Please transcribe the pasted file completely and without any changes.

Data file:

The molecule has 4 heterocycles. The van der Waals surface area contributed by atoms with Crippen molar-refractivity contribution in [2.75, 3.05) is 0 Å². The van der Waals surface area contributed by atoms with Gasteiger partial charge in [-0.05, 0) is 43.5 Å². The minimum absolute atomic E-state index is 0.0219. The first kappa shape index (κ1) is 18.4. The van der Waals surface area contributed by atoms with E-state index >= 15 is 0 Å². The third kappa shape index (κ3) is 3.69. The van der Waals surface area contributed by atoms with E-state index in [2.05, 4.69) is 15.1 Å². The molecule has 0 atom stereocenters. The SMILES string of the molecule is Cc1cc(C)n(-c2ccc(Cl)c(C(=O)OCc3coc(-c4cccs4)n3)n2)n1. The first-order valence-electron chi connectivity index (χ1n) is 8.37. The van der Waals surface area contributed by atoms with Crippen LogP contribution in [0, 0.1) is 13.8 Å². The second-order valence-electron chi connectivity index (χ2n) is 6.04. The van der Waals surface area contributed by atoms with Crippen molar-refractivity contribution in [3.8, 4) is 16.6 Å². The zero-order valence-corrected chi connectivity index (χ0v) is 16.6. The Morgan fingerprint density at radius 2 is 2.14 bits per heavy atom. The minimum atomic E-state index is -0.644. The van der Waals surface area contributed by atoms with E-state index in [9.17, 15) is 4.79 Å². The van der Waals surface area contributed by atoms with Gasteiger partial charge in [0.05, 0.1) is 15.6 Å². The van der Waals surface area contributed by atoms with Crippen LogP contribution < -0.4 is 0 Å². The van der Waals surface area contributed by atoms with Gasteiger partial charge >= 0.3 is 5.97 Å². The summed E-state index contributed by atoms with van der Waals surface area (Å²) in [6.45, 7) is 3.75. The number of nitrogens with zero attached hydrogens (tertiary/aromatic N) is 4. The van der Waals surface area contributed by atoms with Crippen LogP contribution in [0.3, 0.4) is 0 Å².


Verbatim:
The molecule has 4 heterocycles. The van der Waals surface area contributed by atoms with Crippen molar-refractivity contribution in [2.75, 3.05) is 0 Å². The van der Waals surface area contributed by atoms with Gasteiger partial charge in [-0.05, 0) is 43.5 Å². The minimum absolute atomic E-state index is 0.0219. The first kappa shape index (κ1) is 18.4. The van der Waals surface area contributed by atoms with E-state index >= 15 is 0 Å². The third kappa shape index (κ3) is 3.69. The van der Waals surface area contributed by atoms with E-state index in [2.05, 4.69) is 15.1 Å². The molecule has 0 atom stereocenters. The SMILES string of the molecule is Cc1cc(C)n(-c2ccc(Cl)c(C(=O)OCc3coc(-c4cccs4)n3)n2)n1. The first-order valence-electron chi connectivity index (χ1n) is 8.37. The van der Waals surface area contributed by atoms with Crippen LogP contribution in [0, 0.1) is 13.8 Å². The second-order valence-electron chi connectivity index (χ2n) is 6.04. The van der Waals surface area contributed by atoms with Crippen molar-refractivity contribution in [3.8, 4) is 16.6 Å². The zero-order valence-corrected chi connectivity index (χ0v) is 16.6. The Morgan fingerprint density at radius 2 is 2.14 bits per heavy atom. The minimum atomic E-state index is -0.644. The van der Waals surface area contributed by atoms with E-state index in [9.17, 15) is 4.79 Å². The van der Waals surface area contributed by atoms with Gasteiger partial charge in [0.05, 0.1) is 15.6 Å². The van der Waals surface area contributed by atoms with Crippen LogP contribution < -0.4 is 0 Å². The van der Waals surface area contributed by atoms with Gasteiger partial charge >= 0.3 is 5.97 Å². The summed E-state index contributed by atoms with van der Waals surface area (Å²) in [6.45, 7) is 3.75. The number of nitrogens with zero attached hydrogens (tertiary/aromatic N) is 4. The van der Waals surface area contributed by atoms with Crippen LogP contribution in [0.3, 0.4) is 0 Å².